Juice moves into Large Space Simulator
by Staff Writers
Paris (ESA) Jun 15, 2021
The Jupiter Icy Moons Explorer has moved into the 'Large Space Simulator' at ESA's test centre, ready for grueling environmental tests at a range of temperatures.
Since arriving at ESA's European Space Research and Technology Centre (ESTEC) in April, a number of activities have taken place ahead of the environmental testing. This included the application of multi-layered insulation, a deployment test of the medium-gain antenna, and other preparatory activities - captured in the image gallery below.
Once the door of the Large Space Simulator (LSS) is sealed, Juice will spend several weeks being subjected to extreme heating and cooling cycles under vacuum, to confirm the spacecraft is ready for its long journey through the Solar System to Jupiter. Juice will experience highs of 250+ C close to Venus, and lows of around -180+ C in the Jovian system.
The LSS is Europe's single largest vacuum chamber standing 15 m high and 10 m wide.
Juice will remain at ESTEC until July, before being transported to Toulouse for its final round of tests. From there it will travel to Europe's Spaceport in French Guiana, to be launched on an Ariane 5 rocket next year.
Once in the Jovian system the mission will make detailed observations of the giant gas planet and its three large ocean-bearing moons - Ganymede, Callisto and Europa - with a suite of remote sensing, geophysical and in situ instruments. The mission will investigate the emergence of habitable worlds around gas giants and the Jupiter system as an archetype for the numerous giant exoplanets, now known to orbit other stars.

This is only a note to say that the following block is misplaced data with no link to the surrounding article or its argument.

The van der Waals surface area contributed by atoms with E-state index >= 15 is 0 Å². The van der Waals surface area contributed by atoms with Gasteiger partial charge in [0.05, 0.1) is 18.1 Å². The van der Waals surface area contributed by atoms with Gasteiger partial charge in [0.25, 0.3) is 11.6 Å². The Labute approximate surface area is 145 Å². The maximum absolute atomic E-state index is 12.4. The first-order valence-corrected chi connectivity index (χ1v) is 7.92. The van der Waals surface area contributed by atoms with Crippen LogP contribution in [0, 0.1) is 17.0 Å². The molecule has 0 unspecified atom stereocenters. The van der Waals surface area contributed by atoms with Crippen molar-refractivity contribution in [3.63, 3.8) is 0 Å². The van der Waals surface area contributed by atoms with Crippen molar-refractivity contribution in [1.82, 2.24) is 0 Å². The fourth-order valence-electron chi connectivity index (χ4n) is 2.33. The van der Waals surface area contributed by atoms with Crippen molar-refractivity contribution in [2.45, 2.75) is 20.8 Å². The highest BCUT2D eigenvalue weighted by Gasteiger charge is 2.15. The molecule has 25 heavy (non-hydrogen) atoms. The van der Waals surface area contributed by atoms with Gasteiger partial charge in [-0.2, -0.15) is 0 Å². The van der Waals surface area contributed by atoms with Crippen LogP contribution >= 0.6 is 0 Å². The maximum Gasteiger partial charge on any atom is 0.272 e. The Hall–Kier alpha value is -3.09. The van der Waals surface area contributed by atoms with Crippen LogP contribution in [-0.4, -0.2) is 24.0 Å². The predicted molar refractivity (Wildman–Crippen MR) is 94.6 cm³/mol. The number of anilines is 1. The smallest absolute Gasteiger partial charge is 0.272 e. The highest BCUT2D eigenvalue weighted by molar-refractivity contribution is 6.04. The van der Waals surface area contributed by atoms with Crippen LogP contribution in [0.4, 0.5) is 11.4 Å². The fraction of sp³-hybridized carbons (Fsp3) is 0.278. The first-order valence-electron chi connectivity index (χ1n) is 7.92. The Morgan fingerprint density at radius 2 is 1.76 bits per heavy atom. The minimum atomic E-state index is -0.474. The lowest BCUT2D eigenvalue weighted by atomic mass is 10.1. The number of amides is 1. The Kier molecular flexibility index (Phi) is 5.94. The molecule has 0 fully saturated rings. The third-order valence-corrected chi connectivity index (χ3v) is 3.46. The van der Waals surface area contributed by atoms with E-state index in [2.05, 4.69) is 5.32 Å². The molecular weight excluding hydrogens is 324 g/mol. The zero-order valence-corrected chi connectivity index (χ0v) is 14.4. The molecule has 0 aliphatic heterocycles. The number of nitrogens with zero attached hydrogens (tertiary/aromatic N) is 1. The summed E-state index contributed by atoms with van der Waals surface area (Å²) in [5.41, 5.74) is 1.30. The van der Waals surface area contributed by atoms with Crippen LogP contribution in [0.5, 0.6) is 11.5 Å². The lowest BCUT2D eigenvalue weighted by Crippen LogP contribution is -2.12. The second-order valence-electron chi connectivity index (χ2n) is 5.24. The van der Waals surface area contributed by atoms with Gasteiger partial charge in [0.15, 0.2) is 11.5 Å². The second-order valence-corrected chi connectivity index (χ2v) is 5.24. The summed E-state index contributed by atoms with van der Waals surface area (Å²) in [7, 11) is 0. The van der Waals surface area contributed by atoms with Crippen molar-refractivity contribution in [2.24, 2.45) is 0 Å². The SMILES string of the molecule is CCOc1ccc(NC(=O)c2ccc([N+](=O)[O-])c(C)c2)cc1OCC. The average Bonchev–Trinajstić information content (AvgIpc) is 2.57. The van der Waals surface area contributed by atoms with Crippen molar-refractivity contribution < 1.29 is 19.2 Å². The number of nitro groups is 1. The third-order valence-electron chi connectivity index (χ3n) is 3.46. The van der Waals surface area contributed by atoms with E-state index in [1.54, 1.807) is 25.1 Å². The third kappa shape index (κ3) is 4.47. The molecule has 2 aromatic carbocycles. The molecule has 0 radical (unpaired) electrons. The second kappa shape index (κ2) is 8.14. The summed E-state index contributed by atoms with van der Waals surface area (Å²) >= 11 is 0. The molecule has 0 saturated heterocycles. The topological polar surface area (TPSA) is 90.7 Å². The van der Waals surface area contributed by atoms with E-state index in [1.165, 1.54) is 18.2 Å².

New connector for sustainable structures on Earth and in space
Lausanne, Switzerland (SPX) Jun 08, 2021
During his time at EPFL under the Erasmus program, Romain van Wassenhove came up with an idea for a connector that could be used to make modular structures out of sustainable bamboo rather than wood, plastic or metal. "I wanted to focus my Master's on a topic that had meaning to me and that would lead to a concrete application," he says. "Working with bamboo was something I already had in mind while I was studying in Brussels." His connectors can be 3D-printed in biosourced plastic and are customizable ... read more
|The content herein, unless otherwise known to be public domain, are Copyright 1995-2024 - Space Media Network. All websites are published in Australia and are solely subject to Australian law and governed by Fair Use principals for news reporting and research purposes. AFP, UPI and IANS news wire stories are copyright Agence France-Presse, United Press International and Indo-Asia News Service. ESA news reports are copyright European Space Agency. All NASA sourced material is public domain. Additional copyrights may apply in whole or part to other bona fide parties. All articles labeled "by Staff Writers" include reports supplied to Space Media Network by industry news wires, PR agencies, corporate press officers and the like. Such articles are individually curated and edited by Space Media Network staff on the basis of the report's information value to our industry and professional readership. Advertising does not imply endorsement, agreement or approval of any opinions, statements or information provided by Space Media Network on any Web page published or hosted by Space Media Network. General Data Protection Regulation (GDPR) Statement Our advertisers use various cookies and the like to deliver the best ad banner available at one time. All network advertising suppliers have GDPR policies (Legitimate Interest) that conform with EU regulations for data collection. By using our websites you consent to cookie based advertising. If you do not agree with this then you must stop using the websites from May 25, 2018. Privacy Statement. Additional information can be found here at About Us.